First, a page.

Tohi Vagahau Niue: Niue Language Dictionary
This is a second-hand copy of the book Tohi Vagahau Niue: Niue Language Dictionary, edited by Wolfgang B. Sperlich and published in 1997 by the Government of Niue in association with the Department of Linguistics, University of Hawai'i, Honolulu. It is a hardback with a dust jacket and 595 pages.
About the book:
'Tohi Vagahau Niue', a significant new dictionary detailing the Polynesian language of Niue, will benefit Niuean studies for years to come. While its main aim is to be a repository for native speakers, it will also serve a wider linguistic audience, including comparativists and theorists in lexicography. Detailed 'user notes' introduce the reader to the basic challenges in Niuean lexicography and grammar. With some 10,000 Niuean word entries, the present dictionary is a significant expansion on an earlier work by J.M. McEwen (1970), which featured some 4,000 Niuean entries. In addition, the English- Niuean finderlist, with some 4,000 English headwords, serves as an index to the riches of the Niuean language. The Niuean contributors took great care to present their language as a living entity while preserving its valuable past, but they are also aware of its uncertain future. Language revival is essential to preserve a linguistic Pacific jewel, and as such, the new dictionary will lend status to Niuean language studies as well as being an invaluable help in using Niuean confidently in everyday life.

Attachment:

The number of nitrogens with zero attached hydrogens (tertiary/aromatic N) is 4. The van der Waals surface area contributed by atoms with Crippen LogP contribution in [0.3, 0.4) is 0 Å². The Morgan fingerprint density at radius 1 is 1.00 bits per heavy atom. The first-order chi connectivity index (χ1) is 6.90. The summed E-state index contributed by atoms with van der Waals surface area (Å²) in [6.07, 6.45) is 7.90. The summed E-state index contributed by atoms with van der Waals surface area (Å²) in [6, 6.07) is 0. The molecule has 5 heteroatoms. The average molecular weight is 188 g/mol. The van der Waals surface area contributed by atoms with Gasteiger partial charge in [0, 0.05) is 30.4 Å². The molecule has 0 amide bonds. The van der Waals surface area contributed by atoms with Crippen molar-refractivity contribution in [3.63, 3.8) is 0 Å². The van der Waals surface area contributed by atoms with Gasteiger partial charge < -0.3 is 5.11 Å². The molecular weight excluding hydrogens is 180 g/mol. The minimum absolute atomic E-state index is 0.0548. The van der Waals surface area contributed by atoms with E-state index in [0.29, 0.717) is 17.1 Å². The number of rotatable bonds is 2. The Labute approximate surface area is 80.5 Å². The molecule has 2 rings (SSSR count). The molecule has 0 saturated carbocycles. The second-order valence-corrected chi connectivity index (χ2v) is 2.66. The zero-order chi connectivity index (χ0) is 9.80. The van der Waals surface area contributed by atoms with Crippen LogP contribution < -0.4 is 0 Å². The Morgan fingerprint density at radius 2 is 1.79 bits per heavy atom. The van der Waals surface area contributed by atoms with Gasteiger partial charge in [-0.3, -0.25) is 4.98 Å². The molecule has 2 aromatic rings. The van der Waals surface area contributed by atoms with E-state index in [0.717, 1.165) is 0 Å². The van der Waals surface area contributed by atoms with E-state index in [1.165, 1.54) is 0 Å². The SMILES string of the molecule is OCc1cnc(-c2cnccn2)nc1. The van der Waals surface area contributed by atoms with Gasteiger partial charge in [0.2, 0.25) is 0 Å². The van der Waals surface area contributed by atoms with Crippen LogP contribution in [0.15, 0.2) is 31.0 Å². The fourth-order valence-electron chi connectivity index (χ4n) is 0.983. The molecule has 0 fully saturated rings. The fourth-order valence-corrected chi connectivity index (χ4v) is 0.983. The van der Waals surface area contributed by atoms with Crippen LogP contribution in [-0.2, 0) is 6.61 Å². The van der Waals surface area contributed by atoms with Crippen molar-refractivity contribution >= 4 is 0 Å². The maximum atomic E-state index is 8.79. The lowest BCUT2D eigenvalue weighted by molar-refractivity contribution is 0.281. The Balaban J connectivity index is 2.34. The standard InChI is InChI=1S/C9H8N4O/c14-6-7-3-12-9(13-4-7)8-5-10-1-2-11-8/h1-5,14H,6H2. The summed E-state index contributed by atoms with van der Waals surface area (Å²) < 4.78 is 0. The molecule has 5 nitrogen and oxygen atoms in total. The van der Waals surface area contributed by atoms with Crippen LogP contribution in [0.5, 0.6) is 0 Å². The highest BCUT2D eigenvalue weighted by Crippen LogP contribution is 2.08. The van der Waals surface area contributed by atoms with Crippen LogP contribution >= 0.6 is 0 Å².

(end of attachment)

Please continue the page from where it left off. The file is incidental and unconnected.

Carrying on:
The main Niuean-English section reflects a richness in word formation, and as such the organization departs from the strict alphabetization and de-nesting used in many English dictionaries. To show in one place the many derivations a Niuean headword can enter into, an innovative presentation is employed whereby all derivations with the main entry as its lexical head are included under the headword. Morpheme boundaries are shown consistently to allow the user to reconstruct complex words. Consistent use of example sentences enable the dictionary user to better understand the syntactic environment of the word in question. Etymological entries enhance the understanding of Niuean as part of the great Polynesian language family.
With this dictionary, Niuean lexicography comes of age and thus joins the other great Polynesian dictionaries, such as Hawaiian, New Zealand Maori, Tongan, Samoan, Tahitian, Tokelauan, and Cook Island Maori.
Note on the condition: this is a used book. It is in very good condition. The dust jacket is protected by a nonadhesive PVC cover. This can be removed easily and is added only to keep the dust jacket safe. On the front cover is some writing from a previous owner.
Format: hardback (dust jacket)